Do you have lower back, hip, and leg pain? Nearly 40 percent of Americans experience sciatica flare-ups, according to the Harvard Medical School. If you’re one of the many adults with this common pain problem, take a look at what you need to know about the symptoms and treatment of sciatica.
Lower Spine or Back Pain
Twenty percent of people with acute back pain are likely to develop chronic problems, according to the National Institute of Neurological Disorders and Stroke.
While sciatica isn’t always the cause of lower back or spine discomfort, it’s one of the top culprits behind this type of physical pain. Other potential causes include congenital or skeletal irregularities, sprains, traumatic injury, intervertebral disc degeneration, spondylosis, arthritis or inflammatory disease, spinal nerve compression, spinal stenosis, herniated discs, osteoporosis, and fibromyalgia.
Given the variety of potential causes, you shouldn’t assume lower back or spine pain is sciatica. Only a qualified medical provider should diagnose and treat this condition. The provider may recommend an X-ray, MRI, EMG, or CT scan along with a physical exam and health history to diagnose this condition. After diagnosis, the doctor will create a treatment plan. This could include physical therapy, injections, or another option.
Unlike muscle injuries and other lumbar region pain problems, the discomfort of sciatica isn’t likely to stop in your back. Your pain may extend from the lower spine through the buttocks region — along the sciatic nerve.
Different people may have different pain experiences with sciatica. Some patients have a pain that shoots down their lower back, into their buttocks, and beyond, while others have a throbbing type of discomfort or feel an electric shock. If you have any type of pain, pressure, or discomfort in the back and buttocks areas that don’t resolve, contact a provider who specializes in pain-related problems.
Leg and Calf Pain
Along with lower back, spine, or buttocks pain, sciatica discomfort may extend down your leg and into the calf area. Like other types of physical pain, leg and calf issues may have several possible causes. These can include anything from muscle or tendon injuries to varicose veins or poor circulation.
Leg pain from sciatica typically goes downwards through one leg. You may also have numbness or tingling in the leg or calf area.
The treatment options for sciatic leg or back pain are often the same as what the doctor or specialist would offer for back or buttocks discomfort. Again, treatment requires a professional diagnosis by a qualified licensed medical provider. Leg pain from an injury (such as muscle strain or bone fracture) requires a different type of treatment than sciatic pain.
Even though sciatica and a leg injury are different, an injury causes sciatica. Sciatic leg pain (and discomfort in other related body areas) comes from the sciatic nerve. Even though you may only feel the pain in your leg or calf, it’s likely this feeling has more to do with your back or spine. A herniated disk, bone spur, narrowing of the spine, or spinal nerve compression are the common causes behind sciatic leg pain.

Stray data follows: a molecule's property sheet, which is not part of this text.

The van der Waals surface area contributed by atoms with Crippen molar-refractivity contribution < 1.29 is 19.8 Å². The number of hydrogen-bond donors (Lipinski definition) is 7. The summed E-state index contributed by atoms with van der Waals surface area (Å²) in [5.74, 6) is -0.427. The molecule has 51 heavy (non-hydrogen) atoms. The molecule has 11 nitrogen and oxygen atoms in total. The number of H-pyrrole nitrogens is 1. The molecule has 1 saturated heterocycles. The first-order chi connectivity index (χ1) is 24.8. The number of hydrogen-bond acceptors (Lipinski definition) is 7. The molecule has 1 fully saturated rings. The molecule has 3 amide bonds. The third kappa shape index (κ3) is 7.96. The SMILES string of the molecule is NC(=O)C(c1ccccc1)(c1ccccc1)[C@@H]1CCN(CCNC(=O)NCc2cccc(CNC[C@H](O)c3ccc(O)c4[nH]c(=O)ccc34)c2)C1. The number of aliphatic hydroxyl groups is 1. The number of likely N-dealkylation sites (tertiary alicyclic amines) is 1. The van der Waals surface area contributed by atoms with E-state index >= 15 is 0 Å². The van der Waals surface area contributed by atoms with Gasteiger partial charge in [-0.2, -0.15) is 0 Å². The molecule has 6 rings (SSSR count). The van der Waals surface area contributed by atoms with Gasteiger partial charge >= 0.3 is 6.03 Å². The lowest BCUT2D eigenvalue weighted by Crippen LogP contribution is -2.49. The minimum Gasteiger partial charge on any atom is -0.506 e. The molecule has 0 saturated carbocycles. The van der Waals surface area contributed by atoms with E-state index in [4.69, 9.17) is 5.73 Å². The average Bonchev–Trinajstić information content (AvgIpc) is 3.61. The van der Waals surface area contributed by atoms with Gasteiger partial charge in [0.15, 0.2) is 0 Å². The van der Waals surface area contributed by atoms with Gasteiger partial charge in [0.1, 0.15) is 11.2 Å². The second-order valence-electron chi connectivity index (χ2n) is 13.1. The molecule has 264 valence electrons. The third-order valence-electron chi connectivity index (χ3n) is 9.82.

Some sciatica pain can extend into the foot. Again, the sciatic nerve extended from the lower back, spine, or buttocks through the leg. This means it’s possible to feel pain, discomfort, numbness, tingling, or another odd sensation throughout the entire area.
Foot pain, like other types of physical discomfort, can have many potential causes. An obvious injury to the foot following an accident or other similar issue isn’t likely to come from the sciatic nerve. But if the pain has no other cause, starts at the top of the leg and moves downward, or you have a known lower back issue (such as a herniated disk), sciatica is a culprit to consider.
No one needs to live with foot (or any other) pain. Never ignore persistent discomfort. If you have a new or chronic foot pain that doesn’t go away with at-home treatment, a specialized medical provider can help you to find relief. Even though you may feel the pain in your foot, the treatment may need to focus on the rest of your leg and lower back — or the entire length of the nerve.
It’s possible for sciatic foot, leg, buttocks, and back pain to go away temporarily without treatment. But this doesn’t mean your foot discomfort won’t come back during another nerve attack.
Your doctor or a specialist will evaluate the pain, provide an exam, and help you to decide on the best course of treatment. Like with other types of sciatica pain, physical therapy, injections, and other alternative treatments may help to stop chronic or persistent nerve-related foot pain.
Do you need help to treat sciatic nerve pain or discomfort? Contact Southwest Florida Neurosurgical & Rehab Associates for more information.